Tenofovir, resistance and K65R and concomitant nucleosides
Simon Collins, HIV i-Base
Further information about tenofovir resistance and approaches to using this new drug were provided in several abstracts. Much of this information, and the discussions it generates involve the development of the tenofovir-associated K65R mutation and this has an overlapping cross-resistance profile with abacavir and ddI.
Parikh and colleagues from the University of Pittsburgh looked at the frequency of K65R and its association with other nucleoside mutations in the Virco and Stanford databases. Susceptibility was determined using a single/multiple cycle assay. 
Among more than 60,000 samples in the Virco database containing nucleoside mutations, K65R increased in frequency from 0.8% in 1998 to 2.1% in 2002 and 3.8% in 2003. A mononuclear clone containing K65R showed reduced susceptibility of 2.5 to >10-fold to all D- and L-acyclic nucleoside but not to AZT. A strong negative correlation was found between presence of K65R and AZT-associated mutations. Addition of K65R to AZT-resistant clones (41L, 210W, 215Y and 67N, 70R, 215F, 219Q) increased AZT susceptibility 10-fold (reducing resistance from 30-fold to 3-fold).
In a second abstract, Winston and colleagues from the Chelsea and Westminster Hospital in London reported a similar increase in the incidence of K65R from 1.7% prior to October 2000 to 4% over the following two years to October 2002. Although abacavir, ddI and tenofovir were not associated alone with development of K65R, certain combinations were. Fourteen percent of isolates were from patients using tenofovir with ddI and 32% were using tenofovir, ddI and abacavir. Forty-one percent of resistance tests from people using tenofovir/abacavir/ddI showed K65R. Concurrent thymidine analogues reduced the risk of K65R by 76% (OR 0.24, 95% CI 0.1-0.5). 
Miller presented Gilead’s resistance analysis from the 903 study that compared tenofovir to d4T, both against a backbone of 3TC and efavirenz. By week 96 approximately 12% of patients had failed virologically in each arm (n=36 tenofovir, n=38 d4T). 
K65R developed in almost one quarter of failures in the tenofovir arm (8/36), compared to around 5% of failures in the d4T arm (2/38). Development of K65R only showed low level changes in tenofovir susceptibility (mean 1.2-fold, range 0.9-2.2) increased susceptibility to AZT (0.5 fold) and low level changes for ddI and abacavir. The majority of patients in each arm showed resistance to efavirenz and/or 3TC and efavirenz resistance always preceded or accompanied K65R. A study by Deval and colleagues suggested that M184V with K65R increased tenofovir sensitivity and reduced viral fitness at a molecular level by reducing binding of natural nucleotides, although aiming principally for maximal suppression with no development of resistance must still be preferable to strategies based on driving a virus with low replicative capacity.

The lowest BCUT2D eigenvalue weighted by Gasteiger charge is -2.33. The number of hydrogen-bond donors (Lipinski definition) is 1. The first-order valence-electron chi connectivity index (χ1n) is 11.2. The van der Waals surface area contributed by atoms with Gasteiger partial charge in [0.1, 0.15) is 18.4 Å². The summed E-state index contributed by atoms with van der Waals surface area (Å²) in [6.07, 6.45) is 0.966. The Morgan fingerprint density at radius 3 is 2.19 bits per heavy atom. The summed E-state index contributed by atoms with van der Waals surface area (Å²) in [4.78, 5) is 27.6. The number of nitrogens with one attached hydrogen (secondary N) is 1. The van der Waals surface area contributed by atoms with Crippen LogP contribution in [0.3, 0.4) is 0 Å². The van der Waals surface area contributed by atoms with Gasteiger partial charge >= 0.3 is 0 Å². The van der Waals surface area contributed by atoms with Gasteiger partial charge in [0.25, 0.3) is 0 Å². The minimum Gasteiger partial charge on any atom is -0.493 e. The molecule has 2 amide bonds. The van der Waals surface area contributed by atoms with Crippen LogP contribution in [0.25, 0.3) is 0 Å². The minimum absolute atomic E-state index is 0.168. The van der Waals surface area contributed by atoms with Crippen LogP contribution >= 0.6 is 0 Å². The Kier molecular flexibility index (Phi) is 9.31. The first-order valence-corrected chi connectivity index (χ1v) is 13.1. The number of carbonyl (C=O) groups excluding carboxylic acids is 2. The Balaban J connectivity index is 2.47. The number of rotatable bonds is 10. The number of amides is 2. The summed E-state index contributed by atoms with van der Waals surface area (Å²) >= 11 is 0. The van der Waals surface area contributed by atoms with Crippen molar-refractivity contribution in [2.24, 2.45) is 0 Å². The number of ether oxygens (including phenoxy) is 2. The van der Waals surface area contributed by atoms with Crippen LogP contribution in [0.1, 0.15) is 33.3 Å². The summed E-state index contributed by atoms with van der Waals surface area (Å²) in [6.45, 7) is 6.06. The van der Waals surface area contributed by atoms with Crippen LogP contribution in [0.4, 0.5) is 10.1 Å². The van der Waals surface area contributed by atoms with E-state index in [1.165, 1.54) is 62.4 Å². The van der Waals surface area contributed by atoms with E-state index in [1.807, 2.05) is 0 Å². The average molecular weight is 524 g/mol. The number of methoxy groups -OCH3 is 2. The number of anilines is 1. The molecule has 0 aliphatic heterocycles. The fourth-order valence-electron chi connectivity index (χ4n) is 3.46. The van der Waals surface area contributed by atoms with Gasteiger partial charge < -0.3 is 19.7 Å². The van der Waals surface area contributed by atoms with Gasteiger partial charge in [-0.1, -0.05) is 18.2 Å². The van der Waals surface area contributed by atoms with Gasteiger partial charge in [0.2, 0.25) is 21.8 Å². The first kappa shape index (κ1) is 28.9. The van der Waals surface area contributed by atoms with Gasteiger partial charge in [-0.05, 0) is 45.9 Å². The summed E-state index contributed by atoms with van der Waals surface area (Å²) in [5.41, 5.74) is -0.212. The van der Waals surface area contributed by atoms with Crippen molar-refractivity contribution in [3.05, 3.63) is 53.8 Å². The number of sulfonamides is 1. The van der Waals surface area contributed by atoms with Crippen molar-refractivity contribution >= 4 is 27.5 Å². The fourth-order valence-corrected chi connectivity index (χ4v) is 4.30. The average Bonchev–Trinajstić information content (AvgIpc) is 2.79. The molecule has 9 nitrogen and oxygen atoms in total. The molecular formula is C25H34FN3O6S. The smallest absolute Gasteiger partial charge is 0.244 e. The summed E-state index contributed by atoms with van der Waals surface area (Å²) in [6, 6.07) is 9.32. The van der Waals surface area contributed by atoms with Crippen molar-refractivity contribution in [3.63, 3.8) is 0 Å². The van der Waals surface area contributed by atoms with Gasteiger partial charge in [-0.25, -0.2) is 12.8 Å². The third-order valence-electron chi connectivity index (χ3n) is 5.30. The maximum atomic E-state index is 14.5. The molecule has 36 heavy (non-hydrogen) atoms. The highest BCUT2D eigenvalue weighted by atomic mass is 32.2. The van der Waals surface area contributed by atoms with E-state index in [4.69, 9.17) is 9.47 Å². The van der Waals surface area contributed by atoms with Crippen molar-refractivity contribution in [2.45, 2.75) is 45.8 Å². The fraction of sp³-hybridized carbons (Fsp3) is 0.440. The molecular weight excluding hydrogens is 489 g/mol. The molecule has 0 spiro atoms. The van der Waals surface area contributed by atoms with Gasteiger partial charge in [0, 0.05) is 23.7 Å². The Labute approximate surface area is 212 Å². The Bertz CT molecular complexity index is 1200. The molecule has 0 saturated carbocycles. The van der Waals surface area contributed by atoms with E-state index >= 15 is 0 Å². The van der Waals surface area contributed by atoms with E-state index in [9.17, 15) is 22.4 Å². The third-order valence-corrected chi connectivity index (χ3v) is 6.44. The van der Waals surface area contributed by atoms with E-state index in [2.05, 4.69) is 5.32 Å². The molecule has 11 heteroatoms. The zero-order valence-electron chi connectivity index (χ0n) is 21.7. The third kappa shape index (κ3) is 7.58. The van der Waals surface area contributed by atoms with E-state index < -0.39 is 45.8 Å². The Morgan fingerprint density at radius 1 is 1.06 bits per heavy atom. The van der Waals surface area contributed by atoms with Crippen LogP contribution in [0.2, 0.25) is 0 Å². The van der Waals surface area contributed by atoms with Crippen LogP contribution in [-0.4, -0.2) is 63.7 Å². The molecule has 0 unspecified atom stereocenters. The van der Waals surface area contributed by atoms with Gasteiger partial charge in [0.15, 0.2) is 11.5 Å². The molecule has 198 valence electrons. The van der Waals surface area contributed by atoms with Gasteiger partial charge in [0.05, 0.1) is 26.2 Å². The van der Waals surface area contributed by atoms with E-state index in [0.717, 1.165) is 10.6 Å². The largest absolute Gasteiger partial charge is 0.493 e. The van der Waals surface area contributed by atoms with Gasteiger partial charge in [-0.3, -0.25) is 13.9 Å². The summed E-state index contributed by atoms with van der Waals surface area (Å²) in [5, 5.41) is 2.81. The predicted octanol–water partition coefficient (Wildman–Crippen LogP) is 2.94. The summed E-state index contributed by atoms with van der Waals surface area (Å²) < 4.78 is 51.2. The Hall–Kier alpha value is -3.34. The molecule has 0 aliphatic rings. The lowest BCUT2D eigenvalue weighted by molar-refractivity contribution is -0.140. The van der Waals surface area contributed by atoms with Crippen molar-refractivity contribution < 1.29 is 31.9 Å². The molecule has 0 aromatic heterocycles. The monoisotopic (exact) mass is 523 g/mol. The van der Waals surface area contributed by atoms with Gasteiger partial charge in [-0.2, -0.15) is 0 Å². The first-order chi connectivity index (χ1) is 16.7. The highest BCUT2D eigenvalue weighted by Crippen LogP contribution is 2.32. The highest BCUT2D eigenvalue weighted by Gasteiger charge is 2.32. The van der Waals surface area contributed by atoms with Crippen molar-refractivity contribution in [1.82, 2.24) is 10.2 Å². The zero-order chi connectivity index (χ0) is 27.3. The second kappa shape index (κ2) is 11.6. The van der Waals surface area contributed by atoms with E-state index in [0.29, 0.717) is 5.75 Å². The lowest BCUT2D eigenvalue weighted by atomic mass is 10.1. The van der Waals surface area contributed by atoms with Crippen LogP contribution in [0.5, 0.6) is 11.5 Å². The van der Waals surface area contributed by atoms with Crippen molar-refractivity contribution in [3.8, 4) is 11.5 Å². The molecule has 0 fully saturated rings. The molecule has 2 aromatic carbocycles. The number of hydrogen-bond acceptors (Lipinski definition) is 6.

Data on the clinical responses following failure of tenofovir-based treatment has been previously presented on a handful of patients but included successful responses to subsequent therapy, including several patients with K65R who chose to continue tenofovir therapy.
Van Rompay and colleagues suggested that continued tenofovir therapy is needed to maintain a CD8-mediated response that actually mediates K65R suppression, following a study of four SIV-infected rhesus macaques. 
Tenofovir was already being included in first-line therapy in the UK prior to change in the EMEA recommendations in June 2003, especially as it was approved for first-line therapy in the US, largely driven by the convenience of a one-pill, once-daily formulation.
Although incidence of K65R is low compared to exposure to tenofovir (2.7%) it is high (almost 25%) in those people whose treatment fails – and the implication for cross-resistance to both existing and pipeline nucleosides means that further research and information in this area will be highly significant.
There may be a reason not to experiment with adherence using once daily regimens based on the tenofovir/ddI combination or to use this combination only once adherence and viral suppression has been obtained. The role of a thymidine-including combination with tenofovir, may be less protective than these studies suggest as some patients using Trizivir+tenofovir in the ESS40013 study reported at the IAS meeting (abstract 42) failed with K65R.
Unless stated otherwise, references are to the XII International HIV Drug Resistance Workshop, Los Cabos, Mexico, 10-14 June 2003; published as part of Antiviral Therapy Volume 8 Issue 3.
- Parikh U, Koonz D, Hammond J et al – K65R: a multi-nucleoside resistance mutation of low but increasing frequency. Abstract 136.
- Winston A, Pozniak A, Gazzard B et al – Which nucleoside and nucleotide backbone combinations select for the K65R mutation in HIV-1 reverse transcriptase? Abstract 137.
- Miller MD, Margot NA, McColl DJ et al – Characterisation of resistance mutation patterns emerging over two years during first-line antiretroviral treatment with tenofovir DF or stavudine in combination with lamivudine and efavirenz. Abstract 135.
- Deval J, White KL, Miller MD et al – Drug resistance and viral fitness at a molecular level: the case for viral fitness. Abstract 34.
- Van Romay KKA, Singh R, Wingfild C et al – Immune-mediated suppression of virulent simian immunodeficiency virus induced by tenofovir treatment. Abstract 70.